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Publication Information

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Title: Fire history of Tenderfoot Creek Experimental Forest, Lewis and Clark National Forest

Author: Barrett, Stephen W.;

Date: 1993

Source: Final Report INT-92679-RJVA. Missoula, MT: U.S. Department of Agriculture, Forest Service, Intermountain Research Station, Fire Sciences Laboratory. 23 p.

Publication Series: Miscellaneous

Description: Lodgepole pine (Pinus contorta Dougl. var. latifolia) forests in the northern Rocky Mountains have experienced substantial variation in presettlement fire patterns (Arno 1976, Sneck 1977, Arno 1980, Romme 1982, Romme and Despain 1989, Barrett and Arno 1991, Barrett et a1. 1991, Barrett [in prep]). On relatively productive habitat types at lower elevations, short- to moderately long interval (25-150 yr) fires have occurred in a mixed severity pattern ranging from non-lethal underburns to total stand replacement (Arno 1976, Barrett and Arno 1991, Barrett et. al. 1991). Markedly different fire patterns occurred in high elevation lodgepole pine forests on unproductive sites, such as in Yellowstone National Park. On Yellowstone's infertile subalpine plateau, Romme (1982) and Romme and Despain (1989) found that stand replacing fires recurred after very long intervals (300-400 yr), and that non-lethal surface fires were rare. Barrett (in prep) found a similar fire pattern but substantially shorter intervals on more fertile sites adjacent to the subalpine plateau, in the Absaroka Mountains. Average intervals for stand replacing fires in that area were about 200 years, and Barrett (in prep) concluded that the natural fire pattern was similar to that found in steep mountain terrain in northwestern Montana (Sneck 1977, Barrett et al. 1991).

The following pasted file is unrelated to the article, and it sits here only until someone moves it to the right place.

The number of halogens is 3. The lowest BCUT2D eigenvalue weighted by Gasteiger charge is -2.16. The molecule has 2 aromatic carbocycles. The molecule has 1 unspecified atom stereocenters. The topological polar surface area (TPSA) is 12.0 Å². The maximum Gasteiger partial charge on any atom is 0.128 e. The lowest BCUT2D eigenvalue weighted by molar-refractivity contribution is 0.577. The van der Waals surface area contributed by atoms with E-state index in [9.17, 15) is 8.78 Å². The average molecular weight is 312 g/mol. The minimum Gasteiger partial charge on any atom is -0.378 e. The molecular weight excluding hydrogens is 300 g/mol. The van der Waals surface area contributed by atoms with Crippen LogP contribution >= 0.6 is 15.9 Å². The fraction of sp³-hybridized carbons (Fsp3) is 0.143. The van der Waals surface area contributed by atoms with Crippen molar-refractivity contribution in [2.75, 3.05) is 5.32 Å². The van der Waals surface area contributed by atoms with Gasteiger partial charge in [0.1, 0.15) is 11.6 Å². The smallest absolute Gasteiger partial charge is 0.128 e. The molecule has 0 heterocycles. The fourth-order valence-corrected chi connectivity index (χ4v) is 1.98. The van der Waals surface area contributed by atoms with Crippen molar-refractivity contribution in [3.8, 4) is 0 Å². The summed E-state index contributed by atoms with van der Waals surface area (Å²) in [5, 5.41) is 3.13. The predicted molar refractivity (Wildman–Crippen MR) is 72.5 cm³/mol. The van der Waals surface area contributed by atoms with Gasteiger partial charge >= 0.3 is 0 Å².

Keywords: Tenderfoot Creek Experimental Forest, lodgepole pine, Pinus contort, resettlement fire patterns, fire history

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Barrett, Stephen W. 1993. Fire history of Tenderfoot Creek Experimental Forest, Lewis and Clark National Forest. Final Report INT-92679-RJVA. Missoula, MT: U.S. Department of Agriculture, Forest Service, Intermountain Research Station, Fire Sciences Laboratory. 23 p.

 


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